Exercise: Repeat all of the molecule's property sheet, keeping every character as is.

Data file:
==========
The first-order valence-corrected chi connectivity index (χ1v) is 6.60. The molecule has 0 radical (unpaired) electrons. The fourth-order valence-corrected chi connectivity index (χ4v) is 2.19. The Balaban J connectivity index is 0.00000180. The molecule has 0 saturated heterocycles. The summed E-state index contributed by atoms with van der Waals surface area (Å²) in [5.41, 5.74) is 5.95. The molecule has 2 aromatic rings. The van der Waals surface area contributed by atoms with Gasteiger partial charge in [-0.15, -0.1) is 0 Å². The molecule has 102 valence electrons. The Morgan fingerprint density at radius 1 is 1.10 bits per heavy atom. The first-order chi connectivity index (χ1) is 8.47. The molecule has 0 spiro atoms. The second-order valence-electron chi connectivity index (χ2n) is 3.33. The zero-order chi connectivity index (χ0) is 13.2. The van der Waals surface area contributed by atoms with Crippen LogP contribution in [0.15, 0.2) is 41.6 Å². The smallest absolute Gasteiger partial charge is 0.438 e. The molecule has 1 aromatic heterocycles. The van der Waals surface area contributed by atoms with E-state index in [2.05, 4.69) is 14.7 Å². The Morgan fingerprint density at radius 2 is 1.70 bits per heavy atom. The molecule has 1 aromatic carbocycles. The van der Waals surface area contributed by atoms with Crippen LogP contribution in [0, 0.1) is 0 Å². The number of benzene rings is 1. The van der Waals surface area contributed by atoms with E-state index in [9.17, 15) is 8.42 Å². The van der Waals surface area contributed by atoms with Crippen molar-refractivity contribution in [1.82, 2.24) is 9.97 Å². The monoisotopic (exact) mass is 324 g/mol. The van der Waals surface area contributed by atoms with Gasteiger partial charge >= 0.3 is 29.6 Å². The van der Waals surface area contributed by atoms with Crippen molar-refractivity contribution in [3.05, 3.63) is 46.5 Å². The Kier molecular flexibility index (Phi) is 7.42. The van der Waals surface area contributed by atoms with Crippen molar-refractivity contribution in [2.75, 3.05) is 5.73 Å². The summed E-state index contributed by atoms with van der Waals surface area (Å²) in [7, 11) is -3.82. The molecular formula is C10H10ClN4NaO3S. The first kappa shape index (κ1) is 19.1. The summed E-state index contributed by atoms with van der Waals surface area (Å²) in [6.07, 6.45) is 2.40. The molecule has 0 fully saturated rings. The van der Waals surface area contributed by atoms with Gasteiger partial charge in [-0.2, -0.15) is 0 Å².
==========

The first-order valence-corrected chi connectivity index (χ1v) is 6.60. The molecule has 0 radical (unpaired) electrons. The fourth-order valence-corrected chi connectivity index (χ4v) is 2.19. The Balaban J connectivity index is 0.00000180. The molecule has 0 saturated heterocycles. The summed E-state index contributed by atoms with van der Waals surface area (Å²) in [5.41, 5.74) is 5.95. The molecule has 2 aromatic rings. The van der Waals surface area contributed by atoms with Gasteiger partial charge in [-0.15, -0.1) is 0 Å². The molecule has 102 valence electrons. The Morgan fingerprint density at radius 1 is 1.10 bits per heavy atom. The first-order chi connectivity index (χ1) is 8.47. The molecule has 0 spiro atoms. The second-order valence-electron chi connectivity index (χ2n) is 3.33. The zero-order chi connectivity index (χ0) is 13.2. The van der Waals surface area contributed by atoms with Crippen LogP contribution in [0.15, 0.2) is 41.6 Å². The smallest absolute Gasteiger partial charge is 0.438 e. The molecule has 1 aromatic heterocycles. The van der Waals surface area contributed by atoms with E-state index in [2.05, 4.69) is 14.7 Å². The Morgan fingerprint density at radius 2 is 1.70 bits per heavy atom. The molecule has 1 aromatic carbocycles. The van der Waals surface area contributed by atoms with Crippen LogP contribution in [0, 0.1) is 0 Å². The number of benzene rings is 1. The van der Waals surface area contributed by atoms with E-state index in [9.17, 15) is 8.42 Å². The van der Waals surface area contributed by atoms with Crippen molar-refractivity contribution in [1.82, 2.24) is 9.97 Å². The monoisotopic (exact) mass is 324 g/mol. The van der Waals surface area contributed by atoms with Gasteiger partial charge >= 0.3 is 29.6 Å². The van der Waals surface area contributed by atoms with Crippen molar-refractivity contribution in [3.05, 3.63) is 46.5 Å². The Kier molecular flexibility index (Phi) is 7.42. The van der Waals surface area contributed by atoms with Crippen molar-refractivity contribution in [2.75, 3.05) is 5.73 Å². The summed E-state index contributed by atoms with van der Waals surface area (Å²) in [7, 11) is -3.82. The molecular formula is C10H10ClN4NaO3S. The first kappa shape index (κ1) is 19.1. The summed E-state index contributed by atoms with van der Waals surface area (Å²) in [6.07, 6.45) is 2.40. The molecule has 0 fully saturated rings. The van der Waals surface area contributed by atoms with Gasteiger partial charge in [-0.2, -0.15) is 0 Å².